[3rd March 2014]
[Metal Blade Records]
01. Destroy Create Transform Sublimate
03. My Green Neighbour
04. Host, Rifles & Coke
06. Where The Things Have No Colour
07. Waterpark Bachelorette
08. Before, After And All Around
09. – (Obedience)
10. Are You Kidding Me? No.
There’s a lot of debate about the usefulness of genre-tags – especially within the heavier genres. How far down do you drill before it just becomes silly? Blackened post-psycore? Progressive djentstep? Southern folkadelia?
It’s always refreshing, then, when a band comes along and slaps any hope in hell of pigeon-holing them right out of the equation, and instead invites you to just enjoy the hell out of what they have to offer. Italian quintet Destrage are one of those bands, and their new album Are You Kidding Me? No. is an electric middle finger in the face of compartmentalisation.
It’s actually perhaps more down to the sheer range of styles that this is accomplished, and trying to pin just one on them is an exercise in futility. In fact, the only other band to segue into as many off-kilter and seemingly unrelated sections across the space of an album is Between The Buried And Me. The bluegrass solo in “Ants Of The Sky” or the classical Spanish guitar in “Disease, Injury, Madness” are paid a spiritual homage by the orchestral drum and bass breakdown that closes “Destroy Create Transform Sublimate” or the Mexican trumpet piece that acts as the centrepiece for the title track – amongst a few other gems. Such efforts could so easily come across as one-dimensional attempts at being “progressive”, but they all work beautifully well in the context of each track in which they feature.
Because above all, AYKM?N is a fun album. It mixes the skillset and tightness of every single member into a blender and spits out 100% grade-A goldstuff, but it knows where to bring in the right riffs and solos; where to jam out and when to build. Each song has its own identity and hook, and there isn’t a bad one across the ten of them. High energy barnstormers like “Hosts, Rifles & Coke” and “- (Obedience)” are juxtaposed by the delicate composure of “Where The Things Have No Colour,” whose accelerating and bassy opening acoustic guitar line is an absolutely stonking lead-in for a really big-riff centrepiece song.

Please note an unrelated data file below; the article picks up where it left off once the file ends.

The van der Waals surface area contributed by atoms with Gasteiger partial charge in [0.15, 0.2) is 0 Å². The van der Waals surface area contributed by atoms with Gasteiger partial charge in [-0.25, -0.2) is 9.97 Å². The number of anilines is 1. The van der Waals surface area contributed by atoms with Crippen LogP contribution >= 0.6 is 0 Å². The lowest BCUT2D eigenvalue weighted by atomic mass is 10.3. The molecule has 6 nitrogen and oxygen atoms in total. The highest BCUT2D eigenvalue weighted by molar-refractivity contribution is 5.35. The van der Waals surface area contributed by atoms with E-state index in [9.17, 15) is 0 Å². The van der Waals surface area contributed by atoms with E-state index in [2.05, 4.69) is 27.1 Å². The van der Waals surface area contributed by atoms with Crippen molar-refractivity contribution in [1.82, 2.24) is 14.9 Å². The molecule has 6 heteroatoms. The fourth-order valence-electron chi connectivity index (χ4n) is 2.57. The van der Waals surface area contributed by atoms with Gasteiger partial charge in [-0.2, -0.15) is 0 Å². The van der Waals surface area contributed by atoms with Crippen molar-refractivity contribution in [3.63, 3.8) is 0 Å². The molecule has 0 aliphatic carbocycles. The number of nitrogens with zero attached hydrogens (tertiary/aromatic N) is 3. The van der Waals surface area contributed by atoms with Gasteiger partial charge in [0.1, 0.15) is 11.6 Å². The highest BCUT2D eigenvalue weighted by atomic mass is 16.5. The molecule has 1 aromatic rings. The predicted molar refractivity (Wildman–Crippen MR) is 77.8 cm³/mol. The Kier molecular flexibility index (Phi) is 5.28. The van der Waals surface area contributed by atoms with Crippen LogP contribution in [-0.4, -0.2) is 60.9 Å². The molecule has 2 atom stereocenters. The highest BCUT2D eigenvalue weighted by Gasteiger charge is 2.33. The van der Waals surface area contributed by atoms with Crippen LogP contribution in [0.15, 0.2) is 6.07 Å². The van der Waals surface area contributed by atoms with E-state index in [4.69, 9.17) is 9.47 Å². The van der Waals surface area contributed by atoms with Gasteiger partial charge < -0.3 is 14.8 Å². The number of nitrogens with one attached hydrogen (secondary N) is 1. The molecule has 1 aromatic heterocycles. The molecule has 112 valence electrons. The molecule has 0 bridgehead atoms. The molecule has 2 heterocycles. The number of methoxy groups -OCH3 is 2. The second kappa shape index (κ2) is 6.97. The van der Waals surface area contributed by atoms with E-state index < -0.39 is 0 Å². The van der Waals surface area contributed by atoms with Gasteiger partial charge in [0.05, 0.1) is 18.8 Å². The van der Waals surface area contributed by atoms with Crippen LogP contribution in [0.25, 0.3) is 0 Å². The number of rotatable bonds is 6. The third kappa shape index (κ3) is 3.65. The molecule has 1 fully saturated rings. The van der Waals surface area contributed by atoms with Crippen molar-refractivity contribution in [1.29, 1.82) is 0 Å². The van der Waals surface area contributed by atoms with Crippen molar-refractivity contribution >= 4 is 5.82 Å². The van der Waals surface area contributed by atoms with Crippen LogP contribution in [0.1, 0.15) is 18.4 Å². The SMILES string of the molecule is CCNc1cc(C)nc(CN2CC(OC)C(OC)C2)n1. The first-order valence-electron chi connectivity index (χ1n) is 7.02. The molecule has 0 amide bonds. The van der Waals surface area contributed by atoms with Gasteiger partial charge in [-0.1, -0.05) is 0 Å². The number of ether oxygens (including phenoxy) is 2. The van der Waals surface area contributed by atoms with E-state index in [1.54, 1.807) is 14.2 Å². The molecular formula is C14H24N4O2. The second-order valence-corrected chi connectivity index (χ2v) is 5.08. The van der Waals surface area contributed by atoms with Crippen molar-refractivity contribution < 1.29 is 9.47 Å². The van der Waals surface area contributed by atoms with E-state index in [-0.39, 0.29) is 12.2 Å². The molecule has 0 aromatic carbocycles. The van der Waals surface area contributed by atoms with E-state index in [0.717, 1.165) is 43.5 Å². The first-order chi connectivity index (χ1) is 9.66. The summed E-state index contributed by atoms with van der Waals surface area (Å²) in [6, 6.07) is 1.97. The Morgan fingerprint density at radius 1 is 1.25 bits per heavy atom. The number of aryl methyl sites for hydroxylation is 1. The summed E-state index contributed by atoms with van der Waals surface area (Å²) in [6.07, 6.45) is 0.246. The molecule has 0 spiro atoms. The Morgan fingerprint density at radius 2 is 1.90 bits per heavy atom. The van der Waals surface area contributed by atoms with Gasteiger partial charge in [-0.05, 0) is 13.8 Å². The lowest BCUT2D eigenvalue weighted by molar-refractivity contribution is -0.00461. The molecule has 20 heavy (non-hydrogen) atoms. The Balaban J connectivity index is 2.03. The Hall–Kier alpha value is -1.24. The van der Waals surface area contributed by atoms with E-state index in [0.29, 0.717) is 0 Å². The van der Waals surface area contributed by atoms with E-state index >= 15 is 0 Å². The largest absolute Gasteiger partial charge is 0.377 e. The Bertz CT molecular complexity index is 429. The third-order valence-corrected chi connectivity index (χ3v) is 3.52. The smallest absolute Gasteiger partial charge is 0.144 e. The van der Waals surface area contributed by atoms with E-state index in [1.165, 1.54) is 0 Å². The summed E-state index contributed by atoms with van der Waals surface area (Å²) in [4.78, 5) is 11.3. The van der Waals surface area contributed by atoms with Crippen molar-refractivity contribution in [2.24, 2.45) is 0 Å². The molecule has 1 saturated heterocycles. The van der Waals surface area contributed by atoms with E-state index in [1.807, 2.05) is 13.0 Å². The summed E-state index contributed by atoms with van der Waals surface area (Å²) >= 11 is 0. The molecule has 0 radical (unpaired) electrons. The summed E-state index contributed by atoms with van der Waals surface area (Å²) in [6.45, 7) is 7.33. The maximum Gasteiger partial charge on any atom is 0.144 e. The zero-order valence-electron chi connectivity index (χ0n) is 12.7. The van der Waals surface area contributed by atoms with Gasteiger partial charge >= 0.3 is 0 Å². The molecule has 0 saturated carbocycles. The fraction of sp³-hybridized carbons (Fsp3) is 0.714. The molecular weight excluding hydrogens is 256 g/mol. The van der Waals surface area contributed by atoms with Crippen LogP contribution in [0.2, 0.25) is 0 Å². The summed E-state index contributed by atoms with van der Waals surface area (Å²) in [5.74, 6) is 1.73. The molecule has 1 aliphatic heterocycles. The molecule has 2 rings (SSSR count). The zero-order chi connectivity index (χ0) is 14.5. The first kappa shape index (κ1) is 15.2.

On its surface the album seems pretty political lyrically, and somewhat anti-establishmental in its leanings. Apart from the title of the opening track, the record is littered with references to military spending and religion – but the deeper you delve, the more its humanistic slant comes across. There’s revolution in the air, but with a mind to improve society as a whole; not just to tear down the system. “My Green Neighbour” is a fun look into why we like the idea of zombies so much (because it’s politically correct to shoot them in the face, obviously), but really it digs into concepts like jealousy of our fellow man (“by killing them we proclaim we are different // I fear, I need, I hate my green neighbour”). On top of that, it has some magnificently techy riffs and duelling dual vocals that are the something wild SikTh fans have been waiting for since 2006.
Are You Kidding Me? No. just oozes quality across its very being. It defies convention in all the right ways, but pays its dues where necessary. Technical in places, with a strong sense of melody, the right amount of aggression and proselytisation, and an immediately charming aspect, this is the album to really push the band into the limelight, and for all the right reasons.